Official pronouncements on the purpose of the church, however, sometimes tended to be highly ambiguous. President Lowell called it "a fitting shrine for the spiritual life of the University," and it must be noted that the University's undergraduate body was in the early 20's about 20 per cent Jewish. "Fortunately, Harvard is so constituted," the Alumni Bulletin editorialized in 1926, "that no question of creed or sect can complicate the position of its church in the life of the University. The memorial will stand unequivocally as an affirmation of the reality of spiritual things in the midst of a civilization however materialistic in its more obvious aspects."

On one occasion the sectarian question was brought up explicitly and officially. In May, 1925, at a meeting of the Associated Harvard Clubs, the War Memorial Committee proposed a resolution favoring construction of the church. Before a vote could be taken, Edward E. Sanborn of the Southern California Club recommended a proviso that "any chapel should not be limited to any sect or creed, but should be open to any priest or preacher or rabbi." Judging from the minutes of the meeting, this proposal was met by silence. The original resolution was immediately passed without discussion.

Money for Memorial Church came in slowly, and the building could not be dedicated until Armistice Day, 1932. It was an unmistakably Christian service, with lessons from the Bible and a recitation of the Lord's Prayer. Dean Willard L. Sperry of the Divinity School was completely explicit in emphasizing the church's Christian character: "Wherefore unto the King Eternal, Immortal, Invisible, the only Wise God, we dedicate this Church, in the service of Christ...." Bishop William Lawrence '71 added in his address, "This Chapel stands in the name of Him whose birth was heralded by the words, 'Peace on earth, good will towards men.'" The church was modeled after King's Chapel in Boston, and though it contains no altar, there is a Christian cross moulded into the woodwork of the choir screen.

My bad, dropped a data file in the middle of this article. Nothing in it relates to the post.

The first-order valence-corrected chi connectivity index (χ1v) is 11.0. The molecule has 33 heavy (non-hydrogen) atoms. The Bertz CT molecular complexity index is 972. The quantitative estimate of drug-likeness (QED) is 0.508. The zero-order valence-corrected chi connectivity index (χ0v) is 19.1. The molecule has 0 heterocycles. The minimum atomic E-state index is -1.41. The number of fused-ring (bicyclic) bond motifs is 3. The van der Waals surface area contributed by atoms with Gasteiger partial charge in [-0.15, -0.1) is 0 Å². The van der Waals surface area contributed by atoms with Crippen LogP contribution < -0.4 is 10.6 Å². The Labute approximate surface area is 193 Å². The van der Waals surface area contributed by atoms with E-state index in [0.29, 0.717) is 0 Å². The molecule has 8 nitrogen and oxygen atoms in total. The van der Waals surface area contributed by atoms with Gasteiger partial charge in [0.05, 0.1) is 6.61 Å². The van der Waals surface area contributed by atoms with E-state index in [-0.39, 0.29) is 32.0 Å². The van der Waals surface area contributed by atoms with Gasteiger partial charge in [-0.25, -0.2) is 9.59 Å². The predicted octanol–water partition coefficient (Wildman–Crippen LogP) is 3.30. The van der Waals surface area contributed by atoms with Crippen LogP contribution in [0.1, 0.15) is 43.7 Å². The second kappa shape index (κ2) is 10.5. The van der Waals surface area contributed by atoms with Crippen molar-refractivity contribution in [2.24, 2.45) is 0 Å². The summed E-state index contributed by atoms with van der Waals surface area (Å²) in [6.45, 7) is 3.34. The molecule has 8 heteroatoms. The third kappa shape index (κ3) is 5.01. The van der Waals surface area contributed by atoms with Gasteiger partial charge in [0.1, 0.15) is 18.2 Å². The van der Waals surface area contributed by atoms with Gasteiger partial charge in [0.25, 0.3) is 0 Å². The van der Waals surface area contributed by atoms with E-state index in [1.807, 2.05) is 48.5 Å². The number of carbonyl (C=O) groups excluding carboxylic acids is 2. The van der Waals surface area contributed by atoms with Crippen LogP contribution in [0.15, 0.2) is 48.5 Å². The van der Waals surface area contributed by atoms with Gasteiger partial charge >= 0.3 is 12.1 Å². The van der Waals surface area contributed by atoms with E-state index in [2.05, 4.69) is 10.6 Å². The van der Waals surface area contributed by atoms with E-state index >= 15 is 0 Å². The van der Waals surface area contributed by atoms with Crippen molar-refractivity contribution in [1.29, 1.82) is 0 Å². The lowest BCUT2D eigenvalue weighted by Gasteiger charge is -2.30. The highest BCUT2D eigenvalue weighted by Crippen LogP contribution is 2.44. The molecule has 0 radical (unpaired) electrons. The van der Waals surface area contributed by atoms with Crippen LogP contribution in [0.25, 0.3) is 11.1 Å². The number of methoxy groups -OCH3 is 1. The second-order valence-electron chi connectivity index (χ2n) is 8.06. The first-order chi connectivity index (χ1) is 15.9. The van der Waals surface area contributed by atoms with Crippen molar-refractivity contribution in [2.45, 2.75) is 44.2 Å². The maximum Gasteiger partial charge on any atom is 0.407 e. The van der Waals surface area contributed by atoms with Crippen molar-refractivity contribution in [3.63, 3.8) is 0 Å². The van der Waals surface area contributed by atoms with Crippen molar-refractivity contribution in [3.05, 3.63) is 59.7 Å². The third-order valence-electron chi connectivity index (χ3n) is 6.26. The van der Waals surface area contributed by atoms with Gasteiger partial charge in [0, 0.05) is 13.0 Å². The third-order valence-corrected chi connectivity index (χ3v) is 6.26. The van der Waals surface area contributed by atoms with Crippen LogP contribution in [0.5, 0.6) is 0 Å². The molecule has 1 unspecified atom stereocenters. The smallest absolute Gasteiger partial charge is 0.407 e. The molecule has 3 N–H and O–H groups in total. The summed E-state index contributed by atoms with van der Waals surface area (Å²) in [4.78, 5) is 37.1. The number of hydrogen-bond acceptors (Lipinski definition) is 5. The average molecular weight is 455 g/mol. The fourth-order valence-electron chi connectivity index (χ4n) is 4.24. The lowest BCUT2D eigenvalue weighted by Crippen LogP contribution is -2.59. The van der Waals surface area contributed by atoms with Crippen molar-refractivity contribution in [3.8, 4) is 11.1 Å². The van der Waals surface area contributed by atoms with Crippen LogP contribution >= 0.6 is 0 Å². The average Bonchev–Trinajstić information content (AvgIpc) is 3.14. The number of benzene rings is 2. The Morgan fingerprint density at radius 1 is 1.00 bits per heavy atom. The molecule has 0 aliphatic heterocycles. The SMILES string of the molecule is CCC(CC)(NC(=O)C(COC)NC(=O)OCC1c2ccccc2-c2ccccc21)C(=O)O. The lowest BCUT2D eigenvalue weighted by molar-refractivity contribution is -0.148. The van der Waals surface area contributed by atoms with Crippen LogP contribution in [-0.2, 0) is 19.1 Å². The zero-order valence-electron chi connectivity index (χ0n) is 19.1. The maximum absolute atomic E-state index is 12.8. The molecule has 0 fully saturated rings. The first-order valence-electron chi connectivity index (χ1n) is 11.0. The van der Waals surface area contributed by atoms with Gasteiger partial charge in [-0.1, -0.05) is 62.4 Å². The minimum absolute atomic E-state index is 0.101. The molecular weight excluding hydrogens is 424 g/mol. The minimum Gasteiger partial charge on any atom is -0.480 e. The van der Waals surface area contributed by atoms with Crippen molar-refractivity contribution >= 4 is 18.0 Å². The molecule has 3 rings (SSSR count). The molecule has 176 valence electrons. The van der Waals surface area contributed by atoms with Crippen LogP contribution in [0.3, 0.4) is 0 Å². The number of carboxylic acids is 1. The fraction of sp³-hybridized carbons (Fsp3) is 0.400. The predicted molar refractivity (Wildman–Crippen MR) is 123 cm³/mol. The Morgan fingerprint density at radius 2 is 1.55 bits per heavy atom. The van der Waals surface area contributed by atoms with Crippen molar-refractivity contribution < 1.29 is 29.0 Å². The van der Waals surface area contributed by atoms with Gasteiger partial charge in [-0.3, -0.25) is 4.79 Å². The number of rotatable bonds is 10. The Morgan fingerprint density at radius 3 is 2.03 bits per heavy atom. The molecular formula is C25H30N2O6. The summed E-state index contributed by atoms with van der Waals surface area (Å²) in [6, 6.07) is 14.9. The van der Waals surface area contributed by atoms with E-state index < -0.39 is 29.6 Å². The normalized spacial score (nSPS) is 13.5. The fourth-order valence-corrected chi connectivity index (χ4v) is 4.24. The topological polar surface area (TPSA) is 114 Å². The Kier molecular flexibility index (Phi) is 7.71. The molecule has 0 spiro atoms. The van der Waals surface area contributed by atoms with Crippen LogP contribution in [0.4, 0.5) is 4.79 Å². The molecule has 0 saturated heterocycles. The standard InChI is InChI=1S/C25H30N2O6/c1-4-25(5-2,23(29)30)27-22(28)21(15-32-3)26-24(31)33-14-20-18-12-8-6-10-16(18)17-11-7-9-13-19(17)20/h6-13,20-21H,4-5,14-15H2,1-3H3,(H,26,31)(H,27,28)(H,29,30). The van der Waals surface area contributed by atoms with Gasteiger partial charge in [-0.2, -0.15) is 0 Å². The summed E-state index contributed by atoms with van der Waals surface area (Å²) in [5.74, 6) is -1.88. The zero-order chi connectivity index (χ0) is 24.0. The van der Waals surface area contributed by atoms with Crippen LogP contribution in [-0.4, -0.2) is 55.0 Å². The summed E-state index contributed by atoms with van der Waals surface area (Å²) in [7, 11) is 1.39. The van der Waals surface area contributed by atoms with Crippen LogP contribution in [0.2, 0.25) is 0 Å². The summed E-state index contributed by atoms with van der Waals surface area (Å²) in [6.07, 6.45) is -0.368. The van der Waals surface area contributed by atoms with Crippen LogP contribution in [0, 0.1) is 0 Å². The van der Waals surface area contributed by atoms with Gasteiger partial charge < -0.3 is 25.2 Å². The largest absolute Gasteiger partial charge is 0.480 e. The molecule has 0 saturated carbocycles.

Sperry, as Chairman of the Board of Preachers, was the first to be faced with the question of allowing non-Christian services in the church. The final decision, however, did not lie with him; the Corporation drew up a set of rules for the operation of the church which stated that only ceremonies led by a Protestant minister could be performed there.

This has never, of course, prevented non-Christians from giving the Sunday sermon or speaking at the daily morning services in Appleton Chapel. But Sperry and his successor George A. Buttrick have had to say no to repeated requests for non-Christian marirages or funerals. These have come mostly from Jews; there have been one or two applications for Moslem services.

Jewish couples on several occasions have been married in the church by Unitarian ministers, and four times since 1932 weddings performed by a rabbi have taken place. But these last services have usually been clandestine affairs, conducted in express violation of the Corporation's edict. And the Corporation reaffirmed its decision as late at 1949, upon an appeal from Dean Sperry.

There has been no basic change in University policy towards non-Christian services in Memorial Church since the Sperry regime. Certainly neither President Pusey nor Dr. Buttrick have instituted new rules or tightened old ones. The controversy today centers not on any policy change in the recent past, but on the question of whether some change is now called for.